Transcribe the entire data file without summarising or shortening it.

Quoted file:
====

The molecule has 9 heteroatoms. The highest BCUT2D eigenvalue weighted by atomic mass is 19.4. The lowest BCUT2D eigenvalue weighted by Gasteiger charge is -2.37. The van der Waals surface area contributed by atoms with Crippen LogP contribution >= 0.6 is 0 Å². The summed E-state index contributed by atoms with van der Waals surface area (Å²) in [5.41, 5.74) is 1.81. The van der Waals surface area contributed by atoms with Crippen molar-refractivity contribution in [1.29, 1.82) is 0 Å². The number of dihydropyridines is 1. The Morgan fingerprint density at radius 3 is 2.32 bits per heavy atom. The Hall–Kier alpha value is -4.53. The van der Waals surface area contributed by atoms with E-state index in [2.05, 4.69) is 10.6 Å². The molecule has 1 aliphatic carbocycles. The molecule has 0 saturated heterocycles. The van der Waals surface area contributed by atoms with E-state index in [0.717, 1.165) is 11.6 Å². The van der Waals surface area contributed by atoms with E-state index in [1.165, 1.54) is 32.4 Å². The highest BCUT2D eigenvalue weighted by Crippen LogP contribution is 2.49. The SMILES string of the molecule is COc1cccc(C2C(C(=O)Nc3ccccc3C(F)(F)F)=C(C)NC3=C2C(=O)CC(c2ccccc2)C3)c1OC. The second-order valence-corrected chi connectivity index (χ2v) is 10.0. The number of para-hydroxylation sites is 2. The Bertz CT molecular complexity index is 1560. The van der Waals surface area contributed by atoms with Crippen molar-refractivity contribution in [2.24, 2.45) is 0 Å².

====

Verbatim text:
The molecule has 9 heteroatoms. The highest BCUT2D eigenvalue weighted by atomic mass is 19.4. The lowest BCUT2D eigenvalue weighted by Gasteiger charge is -2.37. The van der Waals surface area contributed by atoms with Crippen LogP contribution >= 0.6 is 0 Å². The summed E-state index contributed by atoms with van der Waals surface area (Å²) in [5.41, 5.74) is 1.81. The van der Waals surface area contributed by atoms with Crippen molar-refractivity contribution in [1.29, 1.82) is 0 Å². The number of dihydropyridines is 1. The Morgan fingerprint density at radius 3 is 2.32 bits per heavy atom. The Hall–Kier alpha value is -4.53. The van der Waals surface area contributed by atoms with E-state index in [2.05, 4.69) is 10.6 Å². The molecule has 1 aliphatic carbocycles. The molecule has 0 saturated heterocycles. The van der Waals surface area contributed by atoms with E-state index in [0.717, 1.165) is 11.6 Å². The van der Waals surface area contributed by atoms with E-state index in [1.165, 1.54) is 32.4 Å². The highest BCUT2D eigenvalue weighted by Crippen LogP contribution is 2.49. The SMILES string of the molecule is COc1cccc(C2C(C(=O)Nc3ccccc3C(F)(F)F)=C(C)NC3=C2C(=O)CC(c2ccccc2)C3)c1OC. The second-order valence-corrected chi connectivity index (χ2v) is 10.0. The number of para-hydroxylation sites is 2. The Bertz CT molecular complexity index is 1560. The van der Waals surface area contributed by atoms with Crippen molar-refractivity contribution in [2.24, 2.45) is 0 Å².